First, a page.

CollectionsComposer
IN THE NEWS

Composer

FEATURED ARTICLES
NEWS
July 3, 2012
Abram Wilson, 38, an acclaimed jazz trumpeter and composer from New Orleans who helped lead a new generation of jazz artists in Britain, performing as a kind of cultural attache from the jazz homeland, died June 9 in London. He died several days after suspending a concert tour and checking into a hospital with stomach pains, his wife, Jennie Cashman, said. The cause was cancer, she said. Mr. Wilson, who was raised in New Orleans and steeped in its hybrid musical traditions, was known for combining musical forms.
NEWS
July 9, 2011
Billy Blanco, a veteran Bossa Nova composer, died Friday in a Rio de Janeiro hospital from complications of a stroke he suffered in October. Mr. Blanco was at the heart of the Bossa Nova movement when it bloomed in the early 1960s. He wrote more than 300 songs and collaborated with the genre's biggest names, such as Tom Jobim, Joao Gilberto, and Baden Powell. Blanco was known as the "Diamond of Bossa Nova. " He was born in the Amazon jungle city of Belem, but migrated south to Sao Paulo as a young man to study architecture.
NEWS
June 9, 2011
Andrew Gold, 59, a singer, musician, and composer whose songs included the 1977 hit "Lonely Boy," died in his sleep Friday at his home in Encino, Calif., said his sister, Melani Gold Friedman. She said he had cancer but had been responding to treatment. Mr. Gold was a multi-instrumental player whose popular singles included "Thank You for Being a Friend" and the British hit "Never Let Her Slip Away. " He was in Linda Ronstadt's band, arranged songs for and performed on several Ronstadt albums, including Heart Like a Wheel , and did session work for artists such as James Taylor and Carly Simon.
NEWS
June 27, 2011
Television and film music composer Fred Steiner, 88, creator of the bold and gritty theme for the Perry Mason TV series and one of the composers of the Oscar-nominated score for The Color Purple , died of natural causes Thursday at his home in the town of Ajijic in the Mexican state of Jalisco, according to his daughter Wendy Waldman, a singer-songwriter. One of the busiest composers working in Hollywood in the 1950s and '60s, Mr. Steiner also crafted music for Gunsmoke ; The Twilight Zone ; Star Trek ; Have Gun, Will Travel ; Rawhide ; Hogan's Heroes ; and other TV series.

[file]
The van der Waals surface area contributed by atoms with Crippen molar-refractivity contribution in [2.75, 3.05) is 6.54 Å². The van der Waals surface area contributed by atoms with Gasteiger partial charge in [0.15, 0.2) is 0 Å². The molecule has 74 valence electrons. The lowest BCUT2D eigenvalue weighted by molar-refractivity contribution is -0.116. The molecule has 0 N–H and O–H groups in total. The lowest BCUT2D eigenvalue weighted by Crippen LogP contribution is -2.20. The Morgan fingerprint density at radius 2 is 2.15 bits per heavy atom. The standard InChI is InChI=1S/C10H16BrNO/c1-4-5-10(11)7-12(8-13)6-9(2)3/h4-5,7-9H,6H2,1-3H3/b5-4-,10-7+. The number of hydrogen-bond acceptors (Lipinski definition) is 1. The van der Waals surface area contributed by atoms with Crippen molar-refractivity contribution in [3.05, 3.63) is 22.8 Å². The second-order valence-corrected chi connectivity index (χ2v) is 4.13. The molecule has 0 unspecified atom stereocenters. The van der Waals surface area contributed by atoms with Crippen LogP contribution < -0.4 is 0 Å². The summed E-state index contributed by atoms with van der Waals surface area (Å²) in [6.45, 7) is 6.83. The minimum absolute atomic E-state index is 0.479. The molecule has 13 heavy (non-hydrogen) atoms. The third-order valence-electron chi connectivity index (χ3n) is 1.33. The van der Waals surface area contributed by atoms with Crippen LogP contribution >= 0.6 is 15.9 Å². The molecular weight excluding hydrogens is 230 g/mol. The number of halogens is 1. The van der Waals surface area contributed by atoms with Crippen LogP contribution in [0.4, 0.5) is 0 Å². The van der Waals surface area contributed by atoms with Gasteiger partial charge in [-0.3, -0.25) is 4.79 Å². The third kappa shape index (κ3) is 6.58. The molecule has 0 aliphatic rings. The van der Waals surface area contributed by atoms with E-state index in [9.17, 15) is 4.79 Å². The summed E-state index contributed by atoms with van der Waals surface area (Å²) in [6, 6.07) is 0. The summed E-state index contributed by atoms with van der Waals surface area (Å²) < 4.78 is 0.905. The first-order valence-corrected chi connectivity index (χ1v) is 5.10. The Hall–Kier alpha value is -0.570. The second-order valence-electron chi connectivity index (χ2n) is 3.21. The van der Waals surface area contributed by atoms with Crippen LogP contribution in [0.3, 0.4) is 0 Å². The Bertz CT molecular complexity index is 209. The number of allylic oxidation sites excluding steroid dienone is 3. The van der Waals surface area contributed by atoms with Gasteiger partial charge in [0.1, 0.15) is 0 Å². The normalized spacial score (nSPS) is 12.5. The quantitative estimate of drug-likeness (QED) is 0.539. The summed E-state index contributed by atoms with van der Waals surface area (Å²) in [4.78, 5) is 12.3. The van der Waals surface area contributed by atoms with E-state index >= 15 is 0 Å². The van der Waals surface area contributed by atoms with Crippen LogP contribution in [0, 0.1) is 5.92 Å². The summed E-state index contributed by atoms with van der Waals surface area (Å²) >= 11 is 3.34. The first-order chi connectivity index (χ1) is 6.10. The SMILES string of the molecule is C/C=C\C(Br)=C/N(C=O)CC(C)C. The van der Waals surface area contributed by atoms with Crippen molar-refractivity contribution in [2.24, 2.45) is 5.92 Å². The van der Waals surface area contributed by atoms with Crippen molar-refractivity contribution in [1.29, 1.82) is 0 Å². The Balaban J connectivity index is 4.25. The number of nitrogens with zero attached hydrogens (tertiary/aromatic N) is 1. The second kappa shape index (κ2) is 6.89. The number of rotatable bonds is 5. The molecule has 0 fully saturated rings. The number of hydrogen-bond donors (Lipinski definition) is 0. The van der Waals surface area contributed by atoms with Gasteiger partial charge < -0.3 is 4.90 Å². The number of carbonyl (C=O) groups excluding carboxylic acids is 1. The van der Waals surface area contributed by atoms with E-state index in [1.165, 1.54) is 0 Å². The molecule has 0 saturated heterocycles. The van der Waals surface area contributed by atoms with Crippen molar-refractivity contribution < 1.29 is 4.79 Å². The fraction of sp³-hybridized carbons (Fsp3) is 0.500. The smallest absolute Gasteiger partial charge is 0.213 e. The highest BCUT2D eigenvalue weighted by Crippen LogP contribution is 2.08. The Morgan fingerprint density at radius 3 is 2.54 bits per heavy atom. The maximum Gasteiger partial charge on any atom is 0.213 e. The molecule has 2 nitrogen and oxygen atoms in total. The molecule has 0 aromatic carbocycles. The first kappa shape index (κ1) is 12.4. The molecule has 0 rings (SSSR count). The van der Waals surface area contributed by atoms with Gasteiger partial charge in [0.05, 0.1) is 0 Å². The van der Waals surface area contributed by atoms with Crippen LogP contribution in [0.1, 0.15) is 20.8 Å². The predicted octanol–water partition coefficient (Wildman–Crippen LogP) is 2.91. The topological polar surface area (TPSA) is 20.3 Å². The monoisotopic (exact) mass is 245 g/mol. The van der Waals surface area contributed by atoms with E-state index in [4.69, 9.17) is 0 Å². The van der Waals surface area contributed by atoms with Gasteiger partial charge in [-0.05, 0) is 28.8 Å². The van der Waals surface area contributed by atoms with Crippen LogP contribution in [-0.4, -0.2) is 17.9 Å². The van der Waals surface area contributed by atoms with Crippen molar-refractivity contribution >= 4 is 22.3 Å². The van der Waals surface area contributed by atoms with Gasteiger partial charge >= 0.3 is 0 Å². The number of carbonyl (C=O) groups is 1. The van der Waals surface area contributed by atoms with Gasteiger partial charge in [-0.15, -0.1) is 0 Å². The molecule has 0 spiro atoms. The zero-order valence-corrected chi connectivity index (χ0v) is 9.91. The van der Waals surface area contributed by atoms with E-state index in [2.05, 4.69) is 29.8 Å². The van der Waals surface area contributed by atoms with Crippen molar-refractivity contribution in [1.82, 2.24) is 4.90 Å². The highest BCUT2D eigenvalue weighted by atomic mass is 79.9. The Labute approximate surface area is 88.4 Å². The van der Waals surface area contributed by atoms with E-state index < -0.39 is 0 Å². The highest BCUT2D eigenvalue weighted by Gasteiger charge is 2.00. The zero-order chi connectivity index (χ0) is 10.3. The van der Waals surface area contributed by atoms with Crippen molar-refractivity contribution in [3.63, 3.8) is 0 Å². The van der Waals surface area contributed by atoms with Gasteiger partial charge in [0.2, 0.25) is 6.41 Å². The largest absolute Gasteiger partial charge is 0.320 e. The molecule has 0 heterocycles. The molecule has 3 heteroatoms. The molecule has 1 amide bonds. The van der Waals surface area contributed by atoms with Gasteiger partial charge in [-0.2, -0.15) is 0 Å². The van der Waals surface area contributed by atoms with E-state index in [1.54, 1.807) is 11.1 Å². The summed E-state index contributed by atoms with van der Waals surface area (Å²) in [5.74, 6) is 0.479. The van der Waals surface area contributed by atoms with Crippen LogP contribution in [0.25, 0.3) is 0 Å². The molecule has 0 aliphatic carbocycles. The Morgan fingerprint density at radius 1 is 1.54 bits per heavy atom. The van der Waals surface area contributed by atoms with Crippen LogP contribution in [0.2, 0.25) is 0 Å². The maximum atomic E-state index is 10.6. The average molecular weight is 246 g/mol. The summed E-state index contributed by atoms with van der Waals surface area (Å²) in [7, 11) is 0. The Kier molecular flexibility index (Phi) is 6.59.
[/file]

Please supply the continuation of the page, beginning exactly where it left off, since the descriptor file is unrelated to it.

NEWS
April 12, 2011
Mexican composer Daniel Catan, 62, who adapted the Italian film Il Postino to opera, died Friday while working on a new opera in Austin, Texas, a University of Texas spokeswoman said Monday. The cause of death Friday was not immediately released. Mr. Catan was best known in the United States for his operatic adaptation of Il Postino, which is sung in Spanish. The Los Angeles Opera premiered Il Postino last year with Placido Domingo playing the poet Pablo Neruda and tenor Charles Castronovo as the wide-eyed postman Mario Ruoppolo.
NEWS
November 23, 2012
Richard Robbins, 71, the composer who created memorable scores for such films as A Room With a View , Howards End , and The Remains of the Day during a quarter-century collaboration with director James Ivory and producer Ismail Merchant, died Nov. 7 in Rhinebeck, N.Y., of Parkinson's disease, said Michael Schell, his longtime partner. Mr. Robbins created the score for nearly every Merchant-Ivory film from The Europeans in 1979 to The White Countess in 2005. He earned back-to-back Academy Award nominations in 1992 and 1993 for his original music for Merchant-Ivory productions.
ENTERTAINMENT
July 27, 2012 | By Mary SYDNOR and For the Daily News
AUGUST RODIN is generally considered the father of modern sculpture, though his works reference the classical sculpture of ancient Greece and Rome. That balance of old and new is reflected in the just-reopened Rodin Museum on the Parkway. As part of its summer concert series, the museum commissioned contemporary French composer Philippe Hurel to create three pieces, called "Spectral Impressions," that will be performed Saturday in the museum's sculpture garden by the Argento Chamber Ensemble.
NEWS
February 15, 2012